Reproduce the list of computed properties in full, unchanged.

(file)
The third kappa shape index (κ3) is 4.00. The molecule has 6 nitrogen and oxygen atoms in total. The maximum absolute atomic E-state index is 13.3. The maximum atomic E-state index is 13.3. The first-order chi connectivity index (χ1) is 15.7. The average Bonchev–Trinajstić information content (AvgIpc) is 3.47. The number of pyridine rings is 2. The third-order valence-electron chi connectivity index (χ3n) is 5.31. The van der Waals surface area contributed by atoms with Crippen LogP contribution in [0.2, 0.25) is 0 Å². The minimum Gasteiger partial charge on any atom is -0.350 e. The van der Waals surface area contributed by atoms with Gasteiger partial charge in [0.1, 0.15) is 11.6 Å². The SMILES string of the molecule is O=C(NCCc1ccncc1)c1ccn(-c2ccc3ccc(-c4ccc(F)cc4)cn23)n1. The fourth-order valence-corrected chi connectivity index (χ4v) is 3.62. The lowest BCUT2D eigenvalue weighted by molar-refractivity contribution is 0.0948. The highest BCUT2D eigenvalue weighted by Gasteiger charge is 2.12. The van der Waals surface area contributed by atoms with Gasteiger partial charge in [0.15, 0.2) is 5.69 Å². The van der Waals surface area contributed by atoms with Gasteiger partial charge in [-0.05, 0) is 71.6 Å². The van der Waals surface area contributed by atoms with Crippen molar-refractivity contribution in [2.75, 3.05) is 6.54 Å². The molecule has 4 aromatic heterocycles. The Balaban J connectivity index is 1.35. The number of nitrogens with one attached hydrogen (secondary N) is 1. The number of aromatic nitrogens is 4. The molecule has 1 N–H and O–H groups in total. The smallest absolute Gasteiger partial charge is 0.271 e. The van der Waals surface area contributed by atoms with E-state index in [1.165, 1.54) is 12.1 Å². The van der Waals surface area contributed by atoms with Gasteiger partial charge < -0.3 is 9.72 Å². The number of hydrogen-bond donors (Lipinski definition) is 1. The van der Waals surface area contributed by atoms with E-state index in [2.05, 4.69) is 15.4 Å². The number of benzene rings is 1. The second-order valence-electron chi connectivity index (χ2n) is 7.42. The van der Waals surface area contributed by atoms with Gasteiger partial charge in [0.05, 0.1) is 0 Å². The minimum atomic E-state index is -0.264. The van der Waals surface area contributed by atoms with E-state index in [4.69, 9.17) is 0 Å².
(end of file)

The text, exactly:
The third kappa shape index (κ3) is 4.00. The molecule has 6 nitrogen and oxygen atoms in total. The maximum absolute atomic E-state index is 13.3. The maximum atomic E-state index is 13.3. The first-order chi connectivity index (χ1) is 15.7. The average Bonchev–Trinajstić information content (AvgIpc) is 3.47. The number of pyridine rings is 2. The third-order valence-electron chi connectivity index (χ3n) is 5.31. The van der Waals surface area contributed by atoms with Crippen LogP contribution in [0.2, 0.25) is 0 Å². The minimum Gasteiger partial charge on any atom is -0.350 e. The van der Waals surface area contributed by atoms with Gasteiger partial charge in [0.1, 0.15) is 11.6 Å². The SMILES string of the molecule is O=C(NCCc1ccncc1)c1ccn(-c2ccc3ccc(-c4ccc(F)cc4)cn23)n1. The fourth-order valence-corrected chi connectivity index (χ4v) is 3.62. The lowest BCUT2D eigenvalue weighted by molar-refractivity contribution is 0.0948. The highest BCUT2D eigenvalue weighted by Gasteiger charge is 2.12. The van der Waals surface area contributed by atoms with Gasteiger partial charge in [0.15, 0.2) is 5.69 Å². The van der Waals surface area contributed by atoms with Gasteiger partial charge in [-0.05, 0) is 71.6 Å². The van der Waals surface area contributed by atoms with Crippen molar-refractivity contribution in [2.75, 3.05) is 6.54 Å². The molecule has 4 aromatic heterocycles. The Balaban J connectivity index is 1.35. The number of nitrogens with one attached hydrogen (secondary N) is 1. The number of aromatic nitrogens is 4. The molecule has 1 N–H and O–H groups in total. The smallest absolute Gasteiger partial charge is 0.271 e. The van der Waals surface area contributed by atoms with E-state index in [1.165, 1.54) is 12.1 Å². The van der Waals surface area contributed by atoms with Gasteiger partial charge < -0.3 is 9.72 Å². The number of hydrogen-bond donors (Lipinski definition) is 1. The van der Waals surface area contributed by atoms with E-state index in [2.05, 4.69) is 15.4 Å². The number of benzene rings is 1. The second-order valence-electron chi connectivity index (χ2n) is 7.42. The van der Waals surface area contributed by atoms with Gasteiger partial charge in [0.05, 0.1) is 0 Å². The minimum atomic E-state index is -0.264. The van der Waals surface area contributed by atoms with E-state index in [4.69, 9.17) is 0 Å².